Nowadays, it's different; nowadays it requires the old school delivering a powerful performance from the actor, and it's something that I've been striving for the last six or seven years. How do you move from there? I've been in the business for so long that I constantly strive to elevate the standard, but by elevating the standard there must be an all-around element where you can bring up the standard besides just purely on the action. I mean, there's so much you can with the action, so it's back to the basics of storytelling and characters and performance.

You're here to show SPECIAL ID. I was surprised at the hard-hitting quality of the fighting.

DY: Yeah, it's very hardcore. I think in many areas of the film, it could be a lot more solid. This film - I was also the producer - went through many, many problems, many obstacles. It's very difficult to put a film together nowadays, especially with these types of subjects. As China is a very powerful growing market for filmmaking and we're talking advantage of it; especially for someone like myself who was based in Hong Kong filmmaking, this type of material with violence and gangsters and undercover cops, it's quite sensitive in China. The bright side is the policy is opening up. There's quite a few swearing in Cantonese in this film and this is something that I thought that they would be cut out, but they embraced it. It allows artists like myself to be artistic on that level and you can feel that's where the future is going. But at the same time, there's a lot of areas where they can be more professional about it, they cut out a couple of scenes here and there. I think the overall story would be a lot better if they didn't cut it out, particularly with the development between my character and my mother.

See, that was the area where it didn't really make sense because everybody was asking, 'What's up with the mother?' I'll tell you the backstory, I'll tell you the stuff that they cut out was she had a problem; she had depression. So there's a scene where I'm having dinner and she's just crying hysterically and I say, "What's the matter? Whoever took advantage of you in the market, I'm gonna go and give them a whipping." She says, "No, I don't know why I'm crying." It's because my father left us and because of that it still comes back to her. So I tell her "Why don't you hang out with me?" and they go to the bar. That's why there's the scenes where they're drinking and he says, "I'm taking care of you. You think you've been taking care of me? I've been looking after you." Those are the scenes that they cut out, so the development of the mother and son didn't make much sense. So here and there I thought the whole movie overall could've be a lot more solid in terms of fully developing the characters. That's the unfortunate thing, that's something I have to cope with.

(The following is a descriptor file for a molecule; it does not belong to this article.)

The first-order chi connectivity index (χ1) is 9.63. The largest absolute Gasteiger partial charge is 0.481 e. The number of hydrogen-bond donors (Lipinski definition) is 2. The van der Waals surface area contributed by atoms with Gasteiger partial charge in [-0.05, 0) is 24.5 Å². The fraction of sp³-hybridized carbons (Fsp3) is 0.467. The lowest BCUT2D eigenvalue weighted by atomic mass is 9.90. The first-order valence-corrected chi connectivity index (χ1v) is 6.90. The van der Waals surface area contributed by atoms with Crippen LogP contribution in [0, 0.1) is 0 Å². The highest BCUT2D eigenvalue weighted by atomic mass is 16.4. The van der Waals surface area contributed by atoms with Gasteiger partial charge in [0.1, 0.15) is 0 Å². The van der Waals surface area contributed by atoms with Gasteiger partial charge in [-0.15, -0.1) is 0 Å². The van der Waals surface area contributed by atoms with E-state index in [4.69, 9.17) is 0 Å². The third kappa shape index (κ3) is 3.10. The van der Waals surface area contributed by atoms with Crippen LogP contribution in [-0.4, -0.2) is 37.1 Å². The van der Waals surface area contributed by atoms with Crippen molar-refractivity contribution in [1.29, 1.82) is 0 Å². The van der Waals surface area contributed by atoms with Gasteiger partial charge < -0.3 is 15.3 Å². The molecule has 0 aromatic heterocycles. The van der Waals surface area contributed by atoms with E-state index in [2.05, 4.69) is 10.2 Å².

Well, the fortunate thing in SPECIAL ID is the action.

DY: The action is definitely out there, yeah.

Could you talk about designing the action for the film?

DY: I always have a love for doing contemporary films like this. I did Sha Po Lang, Flash Point. To me, this is kind of the same style. The past couple of years, the market requires me to do more of these period films, especially after the success of Ip Man. But then, deep inside, I wanted to go back to Flash Point. And I feel as an actor it provides me more of a freedom for creating a character, because you don't have to live up to these historical burdens. When you play a period hero, you can't be free; there are certain expectations.

So I went back to do Special ID and I said this is the area I wanted to be in, especially with the MMA style. You know, there's a lot of MMA-style movies out there, right? But I wanted to show them how to do an even more advanced way of doing the MMA in a contemporary film. I know that Flash Point has established a benchmark for a lot of people; not only the action fans, but also within this whole MMA society. I wanted to show that what I can do with Flash Point, I would do with Special ID and this type of fighting style.

Was there meant to be a fight between you and Collin Chou, who costars in SPECIAL ID? I think a lot of fans hoped for a FLASH POINT rematch.

DY: I invited Collin to... It was like this, I put the cast together at the last second. Collin came. There was supposed to be a fight between him and the girl in the toilet, right? But then we had a discussion and he told me his concern that he felt that if he would end up fighting this fragile girl, that he would kind of lose face. So I said, "Okay, I'll tell you what, I'll cut it out," so that's what I did. As I was telling you, there was a lot of problems in the completion of this movie, so at the end of the day I wished it could've fully developed as I wanted it to.

Jing Tian is great as the female cop. Her action scenes are quite convincing...

DY: You'd be a lot more impressed if you'd seen her previous films.

Really? Had she done other martial arts films?

DY: Not at all! {Laughs} That's why I said you'd be even more impressed.

I asked Sammo Hung about his approach to working with ladies as a fight choreographer and he gave me a very interesting answer. What is your approach to working with women in action?

DY: Well, I have a way of shooting styles, of shooting actors. I approach it very differently from maybe my mentors like Yuen Woo-ping and Sammo, all those masters of shooting action. I approach it in a very scientific way. I understand that you can't really turn an actor into a martial arts expert, even in years, never mind months or weeks, right? So you gotta have a plan. You gotta be realistic and at the same time be scientific about shooting a person like that; from understanding whether she has the potential. How capable is she physically, and how many weeks I have before designing tailor-made - not only from choreography - to how do you shoot her on a shot-by-shot basis and making adjustments? When I work with her, it's like I'm her cornerman; that I have to work with her shot by shot.